One thing that really helped me stay strong with this lifestyle change is my friend, Alexa. Really, a speaker has a changed the way we run the household. So, yes, technology has its place. Technology. Not screens. The difference? Sensory. With Alexa on our Echo Dot speaker, you and your kids don’t have eyes plastered to a moving image. Your ears hear your favorite music, your brain senses this and releases dopamine: the “feel-good” hormone! The music can be a background noise, dance party focus, nature sounds or whatever mood you want. I cannot even count how many times Daisy has danced and sang around the house while listening to Moana or Frozen. Why not join in yourself?!
6. Model behavior that you expect from them.
This tip is straight from a teacher’s handbook. Parents should be cognizant to use it, too, since they are also their child’s teacher. Do you have your phone out at the dinner table? Your child will probably want to look at that screen, as well. Are your eyes glued to the TV while you’re making dinner? Your child sees this, and you can bet that they’ll be watching right along with you. What you teach as acceptable behavior is fair game: for now and the future, when it’s even more engrained.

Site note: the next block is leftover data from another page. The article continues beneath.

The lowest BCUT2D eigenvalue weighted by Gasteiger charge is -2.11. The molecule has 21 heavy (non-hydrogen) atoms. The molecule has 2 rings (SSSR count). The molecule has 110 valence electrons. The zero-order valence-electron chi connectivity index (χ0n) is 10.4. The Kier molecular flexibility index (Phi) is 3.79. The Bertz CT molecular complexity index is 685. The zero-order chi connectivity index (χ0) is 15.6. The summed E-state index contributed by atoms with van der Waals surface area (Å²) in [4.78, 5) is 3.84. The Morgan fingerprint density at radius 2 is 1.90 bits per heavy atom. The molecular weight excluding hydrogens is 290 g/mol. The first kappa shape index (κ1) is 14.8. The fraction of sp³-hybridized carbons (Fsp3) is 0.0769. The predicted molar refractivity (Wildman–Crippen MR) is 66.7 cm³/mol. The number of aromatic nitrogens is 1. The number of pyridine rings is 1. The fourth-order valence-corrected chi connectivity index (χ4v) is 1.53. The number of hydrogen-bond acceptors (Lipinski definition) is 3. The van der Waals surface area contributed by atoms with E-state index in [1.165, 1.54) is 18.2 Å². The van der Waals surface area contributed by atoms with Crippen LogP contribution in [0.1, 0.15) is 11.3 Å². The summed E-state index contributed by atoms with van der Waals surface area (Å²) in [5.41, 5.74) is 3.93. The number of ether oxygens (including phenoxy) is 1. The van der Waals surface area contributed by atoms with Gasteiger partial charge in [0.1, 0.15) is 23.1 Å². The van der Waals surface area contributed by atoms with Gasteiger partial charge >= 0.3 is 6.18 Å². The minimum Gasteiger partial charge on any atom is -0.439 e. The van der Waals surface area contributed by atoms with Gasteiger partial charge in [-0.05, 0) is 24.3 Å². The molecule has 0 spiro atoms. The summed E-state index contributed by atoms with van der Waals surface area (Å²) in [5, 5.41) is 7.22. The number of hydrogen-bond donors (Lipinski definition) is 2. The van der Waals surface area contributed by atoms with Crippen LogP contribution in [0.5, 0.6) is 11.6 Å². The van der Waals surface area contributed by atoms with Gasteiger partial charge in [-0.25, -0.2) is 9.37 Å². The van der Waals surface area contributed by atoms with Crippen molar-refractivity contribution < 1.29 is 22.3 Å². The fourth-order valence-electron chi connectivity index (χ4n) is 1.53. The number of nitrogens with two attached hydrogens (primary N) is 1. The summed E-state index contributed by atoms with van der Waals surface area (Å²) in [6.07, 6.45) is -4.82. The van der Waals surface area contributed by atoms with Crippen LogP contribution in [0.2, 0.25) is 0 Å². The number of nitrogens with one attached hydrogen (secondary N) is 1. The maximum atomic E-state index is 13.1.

7. Take some time for yourself BEFORE picking up the kiddos.
This is one that I’ve really have had an “aha moment” about recently. Being a working parent, at some point in your day you have to make a shift from “work mode” to “parent mode”. What’s missing is “you mode”. That always-sought-after self-care that is on list in a self-help or Rachel Hollis-type book. Why? Because it’s true.
After 3 years of simultaneously being the wife/mother/teacher/friend/daughter/ sister/choir leader for everyone else, I came to a hard realization that this self-care thing really is all it’s cracked up to be. Everyday after I clock out, I do not pick up my daughter right away. It’s not because I don’t love my kid, and I don’t want to smooch those sweet cheeks. It’s because I know that I’m a better mom and a better wife and a better fill-in-the-blank when I get some “me time”. That often looks like going for a good run around Chan or a taking a walk while I listen to an Audible book. I do something for myself that I know I can’t do as enjoyably when I’m in “mom/wife mode”. This “me time” we create for ourselves gives us a break to catch our breath before our busy evening begins, and we can enjoy our family that much more. Notice that I said “we create for ourselves”: that’s the key. You need to make the time for yourself. Do you think anyone else is going to hand you a free hour in your day? Ha! That’s the trick in this one: you need to discover how to be the master of that “me time”. Make it happen.